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Checklist S40381821

 
Location
San Pedro RNCA--San Pedro House and trails, Cochise County, Arizona, US ( Map ) ( Hotspot )
Date and Effort
Wed Nov 08, 2017 8:10 AM
Protocol:
Traveling
Party Size:
14
Duration:
3 hour(s), 20 minute(s)
Distance:
2.0 mile(s)
Observers:
Diana Doyle
Comments:
With regular Wednesday walk, except I fell behind the group at about 11:00, distracted by the empid. 55f-65f, clear with a few distant clouds and distant dense low fog banks (sunrise was dense fog along river, less than 25 yards visibility, after about 1/2" of rain falling overnight, from 2100-2330 hrs), calm. Also 1 ornate box turtle!
Species
35 species total
2
Mourning Dove
1
Sora

heard

1
Great Blue Heron
1
Northern Harrier

rufous immature

1
Cooper's Hawk
1
Red-tailed Hawk

heard, then seen

3
Gila Woodpecker
1
Ladder-backed Woodpecker

Audible

1
Northern Flicker

Audible

1
American Kestrel
1
Dusky Flycatcher

Went around and around on this empid. Thanks group for the interesting discussion! I'm finally settling on DUFL. Field marks in favor of DUFL: short primary projection, long notched tail, wing bars, white loral, some photos show a rounded-looking head, slight eye ring but not as large and tear-dropped as a western flycatcher. Also consistent with DUFL: "whit" call (according to Sibley) (audio attached). One field mark that isn't perfectly consistent is the light-colored lower mandible, but Sibley says that *usually* (but not always) a mostly dark bill. So of all the field marks, no single species is a perfect fit and something has to give, this leaves the one "usually" field mark as the sacrifice. The "whit" call rules out Western and Hammond's. I don't think it was a Gray Flycatcher because the color was too dark above and too yellow below, and the photos don't show any white edges on the tail, and it didn't tail dip (only a little bit of nervous tail jerking at the 1st sighting, when it was calling, and no tail movement the other two sightings). And the long notched tail rules out Willow Flycatcher. So DUFL is where I ended up... Photos and audio attached. If I'm wrong please let me know and I'll correct this ID.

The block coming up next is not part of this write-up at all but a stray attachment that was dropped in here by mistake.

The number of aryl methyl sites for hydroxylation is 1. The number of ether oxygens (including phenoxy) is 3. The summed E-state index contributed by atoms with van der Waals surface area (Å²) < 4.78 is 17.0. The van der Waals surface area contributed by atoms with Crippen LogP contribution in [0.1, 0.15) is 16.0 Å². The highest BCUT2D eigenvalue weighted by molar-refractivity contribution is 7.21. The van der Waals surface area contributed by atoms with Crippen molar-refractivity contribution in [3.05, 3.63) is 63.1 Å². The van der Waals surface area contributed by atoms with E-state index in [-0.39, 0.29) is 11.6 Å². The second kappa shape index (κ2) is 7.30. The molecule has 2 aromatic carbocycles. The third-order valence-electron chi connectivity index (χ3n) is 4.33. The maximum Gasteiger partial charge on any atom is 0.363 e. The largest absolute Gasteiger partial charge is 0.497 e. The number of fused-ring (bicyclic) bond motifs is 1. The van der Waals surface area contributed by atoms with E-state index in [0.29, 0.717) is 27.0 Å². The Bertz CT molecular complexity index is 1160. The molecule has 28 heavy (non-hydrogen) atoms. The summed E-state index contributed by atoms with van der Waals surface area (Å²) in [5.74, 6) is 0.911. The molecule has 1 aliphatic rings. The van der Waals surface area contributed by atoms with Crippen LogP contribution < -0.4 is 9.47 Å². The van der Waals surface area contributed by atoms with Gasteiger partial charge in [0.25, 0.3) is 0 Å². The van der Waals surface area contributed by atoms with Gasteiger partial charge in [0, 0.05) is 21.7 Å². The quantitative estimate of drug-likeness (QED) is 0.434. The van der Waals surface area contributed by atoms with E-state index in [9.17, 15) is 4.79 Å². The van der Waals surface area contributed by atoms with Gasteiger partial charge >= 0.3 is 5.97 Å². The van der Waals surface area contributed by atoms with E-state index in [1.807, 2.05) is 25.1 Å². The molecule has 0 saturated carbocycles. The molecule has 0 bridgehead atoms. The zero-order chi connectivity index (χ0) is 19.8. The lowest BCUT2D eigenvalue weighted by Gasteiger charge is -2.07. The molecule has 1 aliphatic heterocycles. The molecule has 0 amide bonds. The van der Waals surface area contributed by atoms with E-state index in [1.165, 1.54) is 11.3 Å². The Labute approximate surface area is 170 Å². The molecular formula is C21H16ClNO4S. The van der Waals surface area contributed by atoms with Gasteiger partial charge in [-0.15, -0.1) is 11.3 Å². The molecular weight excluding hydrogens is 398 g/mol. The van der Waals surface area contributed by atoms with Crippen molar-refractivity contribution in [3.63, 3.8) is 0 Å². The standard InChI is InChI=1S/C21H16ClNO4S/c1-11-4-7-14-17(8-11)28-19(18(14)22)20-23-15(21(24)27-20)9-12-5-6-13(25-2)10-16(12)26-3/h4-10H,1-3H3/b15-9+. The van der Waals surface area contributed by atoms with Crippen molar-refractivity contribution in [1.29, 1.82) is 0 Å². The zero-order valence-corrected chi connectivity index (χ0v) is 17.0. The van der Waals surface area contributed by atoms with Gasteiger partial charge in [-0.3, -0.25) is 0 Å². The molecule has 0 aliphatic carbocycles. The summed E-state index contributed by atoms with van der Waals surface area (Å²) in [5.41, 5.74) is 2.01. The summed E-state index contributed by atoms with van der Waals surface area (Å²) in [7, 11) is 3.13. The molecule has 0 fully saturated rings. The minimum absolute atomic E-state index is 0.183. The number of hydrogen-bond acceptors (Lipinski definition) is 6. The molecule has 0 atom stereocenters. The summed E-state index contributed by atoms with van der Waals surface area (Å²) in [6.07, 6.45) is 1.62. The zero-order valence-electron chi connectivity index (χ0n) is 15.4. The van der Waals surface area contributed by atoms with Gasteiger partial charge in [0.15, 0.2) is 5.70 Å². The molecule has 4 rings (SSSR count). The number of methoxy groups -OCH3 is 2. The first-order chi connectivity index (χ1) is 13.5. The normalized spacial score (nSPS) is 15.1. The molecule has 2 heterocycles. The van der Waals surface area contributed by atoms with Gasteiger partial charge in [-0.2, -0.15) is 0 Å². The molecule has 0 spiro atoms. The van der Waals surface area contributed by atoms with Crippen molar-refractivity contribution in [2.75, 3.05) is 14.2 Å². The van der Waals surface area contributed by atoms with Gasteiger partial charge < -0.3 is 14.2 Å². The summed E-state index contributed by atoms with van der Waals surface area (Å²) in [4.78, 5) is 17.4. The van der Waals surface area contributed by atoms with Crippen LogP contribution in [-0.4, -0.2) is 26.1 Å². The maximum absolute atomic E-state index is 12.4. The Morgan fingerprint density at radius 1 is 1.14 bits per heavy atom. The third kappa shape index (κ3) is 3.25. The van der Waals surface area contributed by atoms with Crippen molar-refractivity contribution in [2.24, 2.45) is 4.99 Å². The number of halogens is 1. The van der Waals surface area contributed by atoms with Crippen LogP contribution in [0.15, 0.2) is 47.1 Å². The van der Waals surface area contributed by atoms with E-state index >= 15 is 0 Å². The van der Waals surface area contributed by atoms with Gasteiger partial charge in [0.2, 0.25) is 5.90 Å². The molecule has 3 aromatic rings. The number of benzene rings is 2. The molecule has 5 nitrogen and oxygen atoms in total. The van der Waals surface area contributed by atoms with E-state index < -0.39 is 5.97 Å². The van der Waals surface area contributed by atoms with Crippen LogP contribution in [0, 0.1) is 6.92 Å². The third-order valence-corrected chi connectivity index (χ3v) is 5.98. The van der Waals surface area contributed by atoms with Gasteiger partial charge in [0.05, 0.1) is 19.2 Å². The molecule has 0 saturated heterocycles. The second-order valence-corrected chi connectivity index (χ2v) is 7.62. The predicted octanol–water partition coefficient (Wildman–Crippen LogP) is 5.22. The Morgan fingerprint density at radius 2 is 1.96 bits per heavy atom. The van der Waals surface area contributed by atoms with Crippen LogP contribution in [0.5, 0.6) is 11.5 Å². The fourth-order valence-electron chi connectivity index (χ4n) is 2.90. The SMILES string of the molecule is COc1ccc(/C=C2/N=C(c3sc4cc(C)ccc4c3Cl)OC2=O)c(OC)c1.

© Diana Doyle

Average Quality

© Diana Doyle

Average Quality

© Diana Doyle

Average Quality

© Diana Doyle

Average Quality

Another view of lower mandible

© Diana Doyle

Average Quality

Shows lower mandible

© Diana Doyle

Average Quality

Light glare on this one.

© Diana Doyle

Average Quality

© Diana Doyle

Behaviors:
call
Age:
Unknown
Sex:
Sex Unknown
Playback:
Not used
Recorder:
iPhone 6
Microphone:
Internal
Accessories:
n/a
2
Black Phoebe
1
Say's Phoebe
1
Bridled Titmouse

in mixed flock with BTGW and NOPA

2
White-breasted Nuthatch
2
Bewick's Wren
3
Blue-gray Gnatcatcher
2
Curve-billed Thrasher
1
Crissal Thrasher
1
House Finch
3
Lesser Goldfinch
1
Rufous-winged Sparrow

Singing early morning, heard by entire group. Very distinctive accelerating bouncing: tip, tip, tip-tip-tip-tp-tp-tp.

4
Chipping Sparrow
5
Black-throated Sparrow
10
White-crowned Sparrow
2
Savannah Sparrow
4
Song Sparrow
3
Lincoln's Sparrow
5
Canyon Towhee
6
Abert's Towhee
3
Green-tailed Towhee
1
Northern Parula

Foraging high in a cottonwood tree over the water, with mixed flock comprised of BTGW, BRTI and WBNU. Small stubby-tailed mite of a warbler, I saw the yellow throat and breast with the rufous band midway across the yellow, and clean white belly. I used to live where this species was a common breeder, so I'm familiar with spotting this species. The bird was seen on the east side of the river, south of marker #6 (I couldn't find #7), viewed from a prominent mud mound viewing spot along the river. It was high in a cottonwood on the east side of the river. The time was late, after I had fallen far behind the group, at about 11:15-ish.

1
Black-throated Gray Warbler
4
Pyrrhuloxia
1
Blue Grosbeak

Photo attached. First-year female.

© Diana Doyle

Average Quality

Just came up from water bathing, difficult to see plumage, but reddish-brown cast and huge bill.

 

Are you submitting a complete checklist of the birds you were able to identify?

Yes